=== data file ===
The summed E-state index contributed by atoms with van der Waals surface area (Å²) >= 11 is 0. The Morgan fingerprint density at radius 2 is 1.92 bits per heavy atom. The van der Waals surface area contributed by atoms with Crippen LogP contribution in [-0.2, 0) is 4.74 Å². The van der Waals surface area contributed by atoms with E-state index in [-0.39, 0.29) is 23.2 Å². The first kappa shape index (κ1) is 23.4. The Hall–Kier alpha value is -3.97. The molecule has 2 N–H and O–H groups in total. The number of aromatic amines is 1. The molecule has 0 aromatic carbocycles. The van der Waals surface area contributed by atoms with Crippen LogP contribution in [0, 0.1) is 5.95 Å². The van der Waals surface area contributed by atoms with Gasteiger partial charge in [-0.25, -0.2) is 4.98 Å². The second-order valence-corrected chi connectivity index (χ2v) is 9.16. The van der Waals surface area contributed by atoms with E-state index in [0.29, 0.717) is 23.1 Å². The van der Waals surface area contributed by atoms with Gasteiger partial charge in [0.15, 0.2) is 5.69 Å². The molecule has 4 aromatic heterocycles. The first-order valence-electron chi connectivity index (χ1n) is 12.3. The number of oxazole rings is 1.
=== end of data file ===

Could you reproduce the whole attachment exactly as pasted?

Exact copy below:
The summed E-state index contributed by atoms with van der Waals surface area (Å²) >= 11 is 0. The Morgan fingerprint density at radius 2 is 1.92 bits per heavy atom. The van der Waals surface area contributed by atoms with Crippen LogP contribution in [-0.2, 0) is 4.74 Å². The van der Waals surface area contributed by atoms with E-state index in [-0.39, 0.29) is 23.2 Å². The first kappa shape index (κ1) is 23.4. The Hall–Kier alpha value is -3.97. The molecule has 2 N–H and O–H groups in total. The number of aromatic amines is 1. The molecule has 0 aromatic carbocycles. The van der Waals surface area contributed by atoms with Crippen LogP contribution in [0, 0.1) is 5.95 Å². The van der Waals surface area contributed by atoms with Gasteiger partial charge in [-0.25, -0.2) is 4.98 Å². The second-order valence-corrected chi connectivity index (χ2v) is 9.16. The van der Waals surface area contributed by atoms with E-state index in [0.29, 0.717) is 23.1 Å². The van der Waals surface area contributed by atoms with Gasteiger partial charge in [0.15, 0.2) is 5.69 Å². The molecule has 4 aromatic heterocycles. The first-order valence-electron chi connectivity index (χ1n) is 12.3. The number of oxazole rings is 1.